This page explains some tech detail about how Mathematica uses Unicode.
Mathematica supports Unicode, but does not use Unicode when saving to file. (See: UNICODE Basics: What's Character Encoding, UTF-8, and All That?)
Mathematica (Ɱ) files use 7-bits ASCII only. 〔☛ Mathematica Notebook Technology〕
How does it support Unicode if it uses only ASCII?
Ɱ has a set of special characters with the syntax
\[name]. For example:
So, when you type
\[Alpha], it is displayed as “α”.
(All built-in symbols in Ɱ starts with capital letter.)
You can think of them as html's “named character entities”. 〔☛ Character Sets and Encoding in HTML〕 There are about 900 named chars. For the complete list, see: Listing of Named Characters.
Many of the named chars are also in Unicode, but not all. Similarly, many Math Symbols in Unicode are not in this list. Also, Unicode's Chinese chars, Arabic alphabets etc, are not in Ɱ's named chars.
When you paste a Unicode char into Ɱ, Ɱ will try to interpret the Unicode as one of the named char.
So, for example, if you paste “α” (GREEK SMALL LETTER ALPHA; “U+x3b1”), it automatically becomes Mathematica's
\[Alpha], and displayed as “α”.
For any Unicode that's not one of Ɱ's named char (such as Chinese chars), their syntax is this:
\:nnnn, where the nnnn is Unicode's 4 digit hexidecimal representation of the char. For example, the Chinese char “水” (water), Unicode hex is “6c34”, in Ɱ is:
The above roughly summarize how Ɱ takes Unicode as input.
Of the named chars, many has special meaning in Ɱ. For example,
\[Pi] is automatically considered identical to the built-in symbol
Pi, which means the mathematical constant. (So, if you type
N[\:03c0], they are displayed as
N[π] with meaning of
N[Pi], and if you evaluate it, you get “3.14159”.). Here's some examples of special meaning named chars.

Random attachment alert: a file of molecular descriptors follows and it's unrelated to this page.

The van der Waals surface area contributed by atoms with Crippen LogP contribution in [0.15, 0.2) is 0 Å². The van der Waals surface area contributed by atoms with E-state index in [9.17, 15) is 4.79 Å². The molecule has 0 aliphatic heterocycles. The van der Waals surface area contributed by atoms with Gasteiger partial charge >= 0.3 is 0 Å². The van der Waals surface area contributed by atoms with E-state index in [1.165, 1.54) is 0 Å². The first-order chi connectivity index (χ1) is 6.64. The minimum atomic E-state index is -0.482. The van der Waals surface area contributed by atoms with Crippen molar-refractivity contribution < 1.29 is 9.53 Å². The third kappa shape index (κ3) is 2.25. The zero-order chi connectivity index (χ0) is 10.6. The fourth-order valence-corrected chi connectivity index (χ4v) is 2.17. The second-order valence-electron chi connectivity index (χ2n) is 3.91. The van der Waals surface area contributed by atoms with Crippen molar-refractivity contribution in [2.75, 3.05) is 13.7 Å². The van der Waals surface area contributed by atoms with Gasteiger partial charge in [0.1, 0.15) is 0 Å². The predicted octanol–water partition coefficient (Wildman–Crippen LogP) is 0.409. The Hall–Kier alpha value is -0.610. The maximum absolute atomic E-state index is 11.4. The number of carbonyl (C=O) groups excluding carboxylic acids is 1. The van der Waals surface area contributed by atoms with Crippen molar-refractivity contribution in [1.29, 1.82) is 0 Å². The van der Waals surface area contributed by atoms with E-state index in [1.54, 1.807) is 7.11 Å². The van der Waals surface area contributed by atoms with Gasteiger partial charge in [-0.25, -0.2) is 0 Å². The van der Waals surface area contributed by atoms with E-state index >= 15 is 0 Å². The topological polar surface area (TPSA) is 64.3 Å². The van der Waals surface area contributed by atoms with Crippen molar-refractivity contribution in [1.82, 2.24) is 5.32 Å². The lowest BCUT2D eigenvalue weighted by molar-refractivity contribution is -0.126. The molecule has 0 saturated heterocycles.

|Glyph||Mathematica's name||Unicode name||Unicode hexidecimal||Default Interpretation|
|≥||\[GreaterEqual]||GREATER-THAN OR EQUAL TO||2265||GreaterThan |
|π||\[Pi]||GREEK SMALL LETTER PI||03c0||Pi|
Note: it appears that it is possible to over-ride the default interpretation of named char to built-in symbol (function, constant), for all or some of the named char. (i haven't investigated on how yet.) See: MakeExpression.
Some of the named char has one or more aliases for ease of input. For example, to enter α, you can type 【EscaEsc】 or 【EscalphaEsc】. Here's some examples:
See: http://reference.wolfram.com/mathematica/tutorial/Introduction-ListingOfNamedCharacters.html. Quote:
- Characters that are alternatives to standard keyboard operators use these operators as their aliases (⁖
- Most single-letter aliases stand for Greek letters.
- Capital-letter characters have aliases beginning with capital letters.
- When there is ambiguity in the assignment of aliases, a space is inserted at the beginning of the alias for the less common character (⁖
Esc->Escfor \[Rule] and
Esc ->Escfor \[RightArrow]).
- ! is inserted at the beginning of the alias for a Not character.
- TeX aliases begin with a backslash \.
- SGML aliases begin with an ampersand &.
- User-defined aliases conventionally begin with a dot or comma.
See: Special Characters.
… work in progress
You can input a special character by:
… work in progress
See also: Wikipedia:LaTeX symbols